For many people, it’s been a tough few days. I know some people are hooting and hollering in delight, but they will only be able to maintain that state for so long, before they realize their lives are not getting better and nobody’s drunk uncle is going to change that.
I’ve had to tamp down all my #notallwhitepeople, #notallwomen, #notallliberals, #notallcitydwellers, #notallmidwesterners defensiveness and close myself off from the stream of blame pouring from every venue. Blame isn’t going to help the Trump supporters improve their lives and it sure as hell won’t help the rest of us move forward.
I’m done with politicking for now, because that piece of the equation is ostensibly out of my control. I voted. My candidate lost and now my government is becoming a kakistocracy (thanks, Elyse for the new vocabulary word!). I don’t like, trust or want to be represented by these people, a mishmash of know-nothings, salivating jackals who want to stick it to anyone who ever insulted them by screwing up the entire country.
The real key is to figure out what to do now. When you’re unwilling to engage in the blame game, it comes down to what you, as an individual, can do. And figuring that out takes a little soul-searching. What’s important to you?
My initial reaction was a long laundry list of causes and needs that could easily paralyze me where I stand. We get overwhelmed with the number of things that could be fixed in this world. Sometimes we have to pick and choose what our priorities are and focus on them. It doesn’t mean that we don’t care about other issues. It just means we’re one human who can only do so much.
The results of the election have helped me crystallize what I want to protect and advance. I’ve decided my priorities for the moment are: civil rights, reproductive rights, education and the environment. If the luxury of time or money is not yours to share, find one thing, one cause, something close to your heart and put it there.
Yesterday I joined the NAACP ($30 for annual membership), donated to The Center for Reproductive Rights, set up a small monthly donation to the Sierra Club and registered to become a community volunteer in my school district for 10 hours a week. It’s not much, but it’s a beginning.
I am still finishing the letters to my congressional representatives. I forget that my writing process is always longer then I expect. I told them who I am, what I care about and wished them well as they enter into the fray.
In the upcoming days, I will write to the people I didn’t vote for. I will tell them who I am, what I care about and wish them the strength of character to be better than the pack of hyenas they appear to be. I’ll say it more nicely, though. Maybe.
I keep thinking about how people of color must be shaking their heads at the white people who have just gotten “woke” to the alive-and-kicking racism in this country. And the environment would like to know where the hell I’ve been. My uterus just yelled about damned time. There’s room for mocking and criticism and I can take it. I figure it’s part and parcel of getting into the mix after staying for so long, so comfortably out of it.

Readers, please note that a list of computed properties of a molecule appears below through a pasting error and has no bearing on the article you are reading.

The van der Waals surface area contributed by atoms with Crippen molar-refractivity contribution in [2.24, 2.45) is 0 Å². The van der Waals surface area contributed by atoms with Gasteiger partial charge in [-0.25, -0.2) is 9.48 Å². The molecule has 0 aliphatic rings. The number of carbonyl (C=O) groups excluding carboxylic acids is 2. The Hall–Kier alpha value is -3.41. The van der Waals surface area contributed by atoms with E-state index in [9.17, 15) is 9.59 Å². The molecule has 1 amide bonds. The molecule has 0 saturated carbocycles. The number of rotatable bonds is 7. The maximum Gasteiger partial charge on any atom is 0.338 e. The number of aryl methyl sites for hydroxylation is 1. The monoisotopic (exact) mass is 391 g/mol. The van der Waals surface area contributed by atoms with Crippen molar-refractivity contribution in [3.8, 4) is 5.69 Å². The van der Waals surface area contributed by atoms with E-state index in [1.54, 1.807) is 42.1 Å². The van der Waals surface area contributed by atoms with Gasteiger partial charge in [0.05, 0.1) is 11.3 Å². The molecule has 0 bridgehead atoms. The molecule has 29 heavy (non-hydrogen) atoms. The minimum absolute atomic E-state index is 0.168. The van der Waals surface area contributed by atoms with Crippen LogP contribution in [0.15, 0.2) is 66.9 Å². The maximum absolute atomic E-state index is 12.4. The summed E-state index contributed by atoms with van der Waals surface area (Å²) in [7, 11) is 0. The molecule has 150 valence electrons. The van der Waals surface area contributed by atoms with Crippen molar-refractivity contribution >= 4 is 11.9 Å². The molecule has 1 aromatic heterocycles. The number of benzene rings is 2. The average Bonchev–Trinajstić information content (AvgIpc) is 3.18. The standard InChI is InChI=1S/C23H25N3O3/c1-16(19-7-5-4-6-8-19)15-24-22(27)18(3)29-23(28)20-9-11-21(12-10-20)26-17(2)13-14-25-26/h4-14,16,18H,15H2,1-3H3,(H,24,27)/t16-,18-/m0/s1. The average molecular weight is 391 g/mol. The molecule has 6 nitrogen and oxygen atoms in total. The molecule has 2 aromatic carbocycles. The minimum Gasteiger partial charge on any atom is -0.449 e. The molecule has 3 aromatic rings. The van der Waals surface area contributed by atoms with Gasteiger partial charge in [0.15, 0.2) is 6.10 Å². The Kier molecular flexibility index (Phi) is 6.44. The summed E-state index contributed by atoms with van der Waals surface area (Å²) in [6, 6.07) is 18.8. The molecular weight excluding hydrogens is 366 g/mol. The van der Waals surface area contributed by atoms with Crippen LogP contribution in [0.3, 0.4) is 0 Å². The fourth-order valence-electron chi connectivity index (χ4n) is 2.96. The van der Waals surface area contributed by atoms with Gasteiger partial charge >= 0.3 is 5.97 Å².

This is the silver lining that we can find in the electing of a horrible human being. The rest of us can learn how not to be bystanders or complacent.
I know I’m going to make mistakes and assumptions. I know I’m no saint and I expect to be schooled accordingly. I know that I may not fully understand the issues on the ground or the academic theory that drives feminism and racism and immigrant issues. But I’m here now. Tell me what I can do to help. I’m listening.
MAKING IT PERSONAL
I’ve always believed politics is personal in theory, but this year, it felt extremely personal. My fellow Americans voted for someone who tapped into every hate-filled philosophy in this country and made it his very own. So, yeah, I do take it personally.
Last night, my daughter and I started to get back to some martial arts and strength training. I’m putting up the speed and heavy weight bags again – good for practice, good for anger. I’m not going to wear a safety pin, because I am not fond of symbolism for its own sake (plus, I’m pretty sure that little bugger would eventually stab me). I’ve always been a safety pin. No matter your limitations, do something to make yourself stronger rhetorically and/or physically. Imagine and walk yourself through situations that might require your intervention, whether it be protecting someone in public or disagreeing at the Thanksgiving table.
I’ve been thinking about our finances. Our family lives below its means, but now we’re going to take austerity measures. I want to give more support for causes I believe in (and we might need bail money). The future is uncertain and the effects of any Social Security and Medicare tinkering during this regime will hit hard when my husband and I prepare to retire. Likely when we’re 85, at this rate. This is a good time to sort out what we need from what we want.
In the words of a favorite blogger and writer, Chuck Wendig, I’m going to ART HARDER. Many years ago I read the autobiography of a man in a foreign prison and what I’ve never forgotten was his ability to recite poetry in his darkest hours. You will find this in a lot of camp literature – the pieces of humanity people hold onto when everything else is bleak – the music, the words. Art is a reflection of our humanity, something we must remind ourselves of over and over, so that we can stop our “othering” and connect with each other.
This is my final post in this after-election series. I have needed to write more this week than usual, but will likely retreat back to once or twice a week posting of the mental flotsam in my brain. Time to regain some equilibrium in order to be in this for the long haul.
Thank you – take care of yourselves and each other.